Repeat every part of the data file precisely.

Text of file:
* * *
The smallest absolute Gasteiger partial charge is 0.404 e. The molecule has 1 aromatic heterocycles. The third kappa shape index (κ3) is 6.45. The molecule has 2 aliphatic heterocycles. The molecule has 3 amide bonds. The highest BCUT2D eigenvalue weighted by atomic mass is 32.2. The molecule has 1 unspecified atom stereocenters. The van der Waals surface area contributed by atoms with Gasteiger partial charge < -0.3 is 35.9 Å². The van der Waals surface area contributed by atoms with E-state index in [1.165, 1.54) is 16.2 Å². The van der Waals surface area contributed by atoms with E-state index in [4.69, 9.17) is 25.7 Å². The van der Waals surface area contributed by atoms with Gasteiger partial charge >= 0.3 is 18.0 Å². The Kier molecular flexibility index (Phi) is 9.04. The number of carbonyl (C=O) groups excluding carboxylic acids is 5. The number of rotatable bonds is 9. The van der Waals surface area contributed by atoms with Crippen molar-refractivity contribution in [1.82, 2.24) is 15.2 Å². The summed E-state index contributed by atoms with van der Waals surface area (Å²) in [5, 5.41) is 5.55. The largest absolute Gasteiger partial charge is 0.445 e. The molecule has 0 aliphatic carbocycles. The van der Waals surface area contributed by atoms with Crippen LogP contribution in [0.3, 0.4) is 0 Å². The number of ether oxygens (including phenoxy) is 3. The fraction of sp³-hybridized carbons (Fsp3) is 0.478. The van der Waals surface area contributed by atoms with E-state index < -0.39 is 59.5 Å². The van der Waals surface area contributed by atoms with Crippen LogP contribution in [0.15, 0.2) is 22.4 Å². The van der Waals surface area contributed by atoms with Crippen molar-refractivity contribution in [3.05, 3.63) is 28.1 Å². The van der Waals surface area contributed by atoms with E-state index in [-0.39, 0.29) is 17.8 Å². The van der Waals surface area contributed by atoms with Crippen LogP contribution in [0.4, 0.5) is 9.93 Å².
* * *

The smallest absolute Gasteiger partial charge is 0.404 e. The molecule has 1 aromatic heterocycles. The third kappa shape index (κ3) is 6.45. The molecule has 2 aliphatic heterocycles. The molecule has 3 amide bonds. The highest BCUT2D eigenvalue weighted by atomic mass is 32.2. The molecule has 1 unspecified atom stereocenters. The van der Waals surface area contributed by atoms with Gasteiger partial charge < -0.3 is 35.9 Å². The van der Waals surface area contributed by atoms with E-state index in [1.165, 1.54) is 16.2 Å². The van der Waals surface area contributed by atoms with E-state index in [4.69, 9.17) is 25.7 Å². The van der Waals surface area contributed by atoms with Gasteiger partial charge >= 0.3 is 18.0 Å². The Kier molecular flexibility index (Phi) is 9.04. The number of carbonyl (C=O) groups excluding carboxylic acids is 5. The number of rotatable bonds is 9. The van der Waals surface area contributed by atoms with Crippen molar-refractivity contribution in [1.82, 2.24) is 15.2 Å². The summed E-state index contributed by atoms with van der Waals surface area (Å²) in [5, 5.41) is 5.55. The largest absolute Gasteiger partial charge is 0.445 e. The molecule has 0 aliphatic carbocycles. The van der Waals surface area contributed by atoms with Crippen LogP contribution in [0.3, 0.4) is 0 Å². The number of ether oxygens (including phenoxy) is 3. The fraction of sp³-hybridized carbons (Fsp3) is 0.478. The van der Waals surface area contributed by atoms with E-state index < -0.39 is 59.5 Å². The van der Waals surface area contributed by atoms with Crippen LogP contribution in [0.15, 0.2) is 22.4 Å². The van der Waals surface area contributed by atoms with Crippen molar-refractivity contribution in [3.05, 3.63) is 28.1 Å². The van der Waals surface area contributed by atoms with E-state index in [-0.39, 0.29) is 17.8 Å². The van der Waals surface area contributed by atoms with Crippen LogP contribution in [0.4, 0.5) is 9.93 Å².